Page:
A church failed by its Pope

Contrary to current popular belief within society, not all progress is a Good Thing. Sometimes, progress can be downright dangerous to the very fabric of society. Which is why we need institutions like the Catholic Church to stand against those changes that pose real dangers.

Unfortunately, it would appear that the current head of the Catholic Church doesn't quite seem to understand the point of the organisation that he leads:
Suite 201 at Casa Santa Marta is only a shuttle bus ride from the Vatican’s Synod Hall, but it seems a world away. And in the spartan suite of rooms which he calls home, Pope Francis must be feeling especially cut off from the 252 leading Catholics who took part in his recent Extraordinary Synod.

Under the umbrella theme of “The Pastoral Challenges of the Family in the Context of Evangelisation”, the Pope, his bishops and a few selected laypeople have spent the past fortnight discussing some of the thorniest topics in Catholic doctrine: divorce, gay sex, and birth control. 

Even in a Church characterised by its supporters as proudly unchanging (and by its critics as stubbornly anachronistic), these are divisive issues. And when the new Pope last year took the unexpected step of sending out a survey to all Catholic parishes, asking the faithful for their views on birth control, abortion and divorce, the findings made uncomfortable reading: the Church was as split between traditionalists and modernisers as the Conservative Party was at its lowest ebb.

The analogy may infuriate those who say that the Church is about eternal truths, not party squabbles. But it conveys the rift that polarises the world’s 1.2 billion Catholics. The “universal” Church embraces the Ugandan homophobe and the Manhattan gay rights campaigner; the mother of six who practises the rhythm method and the feminist divorcee on the Pill.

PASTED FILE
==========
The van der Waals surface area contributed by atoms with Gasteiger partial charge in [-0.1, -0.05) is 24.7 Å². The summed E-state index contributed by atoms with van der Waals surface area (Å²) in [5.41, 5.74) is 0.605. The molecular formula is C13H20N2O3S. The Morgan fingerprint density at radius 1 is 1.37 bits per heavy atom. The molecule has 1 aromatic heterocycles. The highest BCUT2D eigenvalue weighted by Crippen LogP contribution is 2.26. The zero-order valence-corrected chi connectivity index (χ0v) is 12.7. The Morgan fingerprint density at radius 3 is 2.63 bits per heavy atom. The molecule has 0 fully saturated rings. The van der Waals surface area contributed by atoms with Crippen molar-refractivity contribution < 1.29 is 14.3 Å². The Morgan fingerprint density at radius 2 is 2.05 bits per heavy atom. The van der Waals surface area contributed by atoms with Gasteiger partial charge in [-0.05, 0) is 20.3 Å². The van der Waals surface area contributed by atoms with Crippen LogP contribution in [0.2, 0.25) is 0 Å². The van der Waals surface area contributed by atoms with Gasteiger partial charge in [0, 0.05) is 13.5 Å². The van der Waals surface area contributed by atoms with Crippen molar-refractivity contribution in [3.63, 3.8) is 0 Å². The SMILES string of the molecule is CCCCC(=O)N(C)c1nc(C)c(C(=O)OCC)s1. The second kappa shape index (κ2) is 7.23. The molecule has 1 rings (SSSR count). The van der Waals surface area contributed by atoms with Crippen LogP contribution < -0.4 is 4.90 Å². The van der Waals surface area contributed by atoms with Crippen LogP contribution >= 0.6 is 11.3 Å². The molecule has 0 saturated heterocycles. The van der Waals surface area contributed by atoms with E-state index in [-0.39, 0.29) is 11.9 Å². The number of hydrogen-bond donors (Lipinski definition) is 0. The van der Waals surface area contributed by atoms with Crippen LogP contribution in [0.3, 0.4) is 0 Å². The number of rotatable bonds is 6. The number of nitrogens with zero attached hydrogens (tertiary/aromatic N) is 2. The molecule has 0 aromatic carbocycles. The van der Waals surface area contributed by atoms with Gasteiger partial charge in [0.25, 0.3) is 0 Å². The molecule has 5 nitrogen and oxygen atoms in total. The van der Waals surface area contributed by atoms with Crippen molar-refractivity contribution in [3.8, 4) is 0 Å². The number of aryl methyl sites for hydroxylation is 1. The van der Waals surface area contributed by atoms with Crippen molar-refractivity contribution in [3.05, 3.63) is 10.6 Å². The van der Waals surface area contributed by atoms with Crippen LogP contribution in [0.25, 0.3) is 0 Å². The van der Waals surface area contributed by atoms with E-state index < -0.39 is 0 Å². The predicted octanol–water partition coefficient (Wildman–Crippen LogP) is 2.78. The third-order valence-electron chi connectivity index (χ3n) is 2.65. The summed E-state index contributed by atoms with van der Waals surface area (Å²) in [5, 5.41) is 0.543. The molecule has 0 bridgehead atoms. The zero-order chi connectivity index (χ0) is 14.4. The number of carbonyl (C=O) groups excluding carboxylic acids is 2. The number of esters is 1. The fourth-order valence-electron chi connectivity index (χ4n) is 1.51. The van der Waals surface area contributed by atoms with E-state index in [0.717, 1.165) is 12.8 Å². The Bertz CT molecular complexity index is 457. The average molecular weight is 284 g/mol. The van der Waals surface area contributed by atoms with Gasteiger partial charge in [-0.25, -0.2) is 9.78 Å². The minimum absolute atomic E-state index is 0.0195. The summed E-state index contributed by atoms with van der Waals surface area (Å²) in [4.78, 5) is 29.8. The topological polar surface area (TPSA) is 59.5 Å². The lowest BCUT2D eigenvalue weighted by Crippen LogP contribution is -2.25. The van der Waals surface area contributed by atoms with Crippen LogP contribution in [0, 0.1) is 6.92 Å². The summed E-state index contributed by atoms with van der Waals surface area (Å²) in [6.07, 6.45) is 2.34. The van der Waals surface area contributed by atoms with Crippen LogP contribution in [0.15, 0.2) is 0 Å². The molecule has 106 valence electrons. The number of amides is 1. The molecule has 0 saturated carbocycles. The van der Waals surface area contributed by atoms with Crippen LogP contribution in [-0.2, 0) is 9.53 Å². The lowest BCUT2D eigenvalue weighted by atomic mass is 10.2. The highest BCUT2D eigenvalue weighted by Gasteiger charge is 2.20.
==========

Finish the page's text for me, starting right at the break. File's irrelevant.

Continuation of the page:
Pope Francis has long regarded these controversies as distractions that keep his followers from their true mission: helping the poor, comforting the miserable, waging war on greed and consumerism. He has as little time for them as he does for the liturgical and theological quirks that were so prominent in the papacy of his predecessor, Benedict XVI. 
For Francis, sexual mores are not at the heart of the Gospel – and they should not be at the heart of his Church’s ministry. The time had come, he believed, to lower the temperature around these issues. If he could persuade the Church to adopt an attitude of compassion towards divorcees, gays and members of other “irregular” unions, he could shift its focus to what really mattered.

Alas, the Pope chose the wrong vehicle to effect his changes. The Extraordinary Synod not only torpedoed his hopes for a more inclusive Church – it may have derailed his entire mission.

From the moment he swapped the regal apartments to which he was entitled for the no-frills hostel of Santa Marta, Francis sparked speculation about his reforming tendencies. There was talk of a phone call to a woman who, though married to a divorced man, wanted to take Communion. “I don’t see why you should be banned from the Sacrament,” the Pope allegedly told her. He also made headlines when asked about the Church’s attitude to homosexuality: “Who am I to judge?”